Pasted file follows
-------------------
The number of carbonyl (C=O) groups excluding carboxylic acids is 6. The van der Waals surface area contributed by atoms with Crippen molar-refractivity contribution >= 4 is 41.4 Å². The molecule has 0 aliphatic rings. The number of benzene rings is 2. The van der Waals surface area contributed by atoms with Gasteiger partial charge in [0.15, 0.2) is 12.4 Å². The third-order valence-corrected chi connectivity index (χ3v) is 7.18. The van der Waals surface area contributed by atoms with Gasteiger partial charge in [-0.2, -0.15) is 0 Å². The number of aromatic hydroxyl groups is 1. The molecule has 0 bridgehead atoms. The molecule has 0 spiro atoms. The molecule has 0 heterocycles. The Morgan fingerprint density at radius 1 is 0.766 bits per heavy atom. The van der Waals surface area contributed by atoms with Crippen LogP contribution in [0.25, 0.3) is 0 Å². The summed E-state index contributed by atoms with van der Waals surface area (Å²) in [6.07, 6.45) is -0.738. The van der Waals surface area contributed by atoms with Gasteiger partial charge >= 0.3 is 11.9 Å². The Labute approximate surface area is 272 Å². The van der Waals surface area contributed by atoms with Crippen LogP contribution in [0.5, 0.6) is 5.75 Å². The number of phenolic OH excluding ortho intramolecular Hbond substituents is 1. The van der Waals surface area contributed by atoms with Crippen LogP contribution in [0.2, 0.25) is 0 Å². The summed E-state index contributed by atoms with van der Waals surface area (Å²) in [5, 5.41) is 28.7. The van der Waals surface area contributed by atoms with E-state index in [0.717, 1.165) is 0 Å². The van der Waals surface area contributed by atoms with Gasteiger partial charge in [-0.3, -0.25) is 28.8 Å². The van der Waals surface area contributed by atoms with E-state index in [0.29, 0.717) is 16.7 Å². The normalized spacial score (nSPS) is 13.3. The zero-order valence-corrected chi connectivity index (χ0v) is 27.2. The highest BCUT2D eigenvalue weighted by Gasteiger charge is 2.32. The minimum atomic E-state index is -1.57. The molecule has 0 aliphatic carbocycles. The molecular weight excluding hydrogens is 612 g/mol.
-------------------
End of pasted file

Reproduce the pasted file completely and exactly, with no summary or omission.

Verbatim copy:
The number of carbonyl (C=O) groups excluding carboxylic acids is 6. The van der Waals surface area contributed by atoms with Crippen molar-refractivity contribution >= 4 is 41.4 Å². The molecule has 0 aliphatic rings. The number of benzene rings is 2. The van der Waals surface area contributed by atoms with Gasteiger partial charge in [0.15, 0.2) is 12.4 Å². The third-order valence-corrected chi connectivity index (χ3v) is 7.18. The van der Waals surface area contributed by atoms with Gasteiger partial charge in [-0.2, -0.15) is 0 Å². The number of aromatic hydroxyl groups is 1. The molecule has 0 bridgehead atoms. The molecule has 0 spiro atoms. The molecule has 0 heterocycles. The Morgan fingerprint density at radius 1 is 0.766 bits per heavy atom. The van der Waals surface area contributed by atoms with Crippen LogP contribution in [0.25, 0.3) is 0 Å². The summed E-state index contributed by atoms with van der Waals surface area (Å²) in [6.07, 6.45) is -0.738. The van der Waals surface area contributed by atoms with Gasteiger partial charge >= 0.3 is 11.9 Å². The Labute approximate surface area is 272 Å². The van der Waals surface area contributed by atoms with Crippen LogP contribution in [0.5, 0.6) is 5.75 Å². The number of phenolic OH excluding ortho intramolecular Hbond substituents is 1. The van der Waals surface area contributed by atoms with Crippen LogP contribution in [0.2, 0.25) is 0 Å². The summed E-state index contributed by atoms with van der Waals surface area (Å²) in [5, 5.41) is 28.7. The van der Waals surface area contributed by atoms with E-state index in [0.717, 1.165) is 0 Å². The van der Waals surface area contributed by atoms with Gasteiger partial charge in [-0.3, -0.25) is 28.8 Å². The van der Waals surface area contributed by atoms with E-state index in [0.29, 0.717) is 16.7 Å². The normalized spacial score (nSPS) is 13.3. The zero-order valence-corrected chi connectivity index (χ0v) is 27.2. The highest BCUT2D eigenvalue weighted by Gasteiger charge is 2.32. The minimum atomic E-state index is -1.57. The molecule has 0 aliphatic carbocycles. The molecular weight excluding hydrogens is 612 g/mol.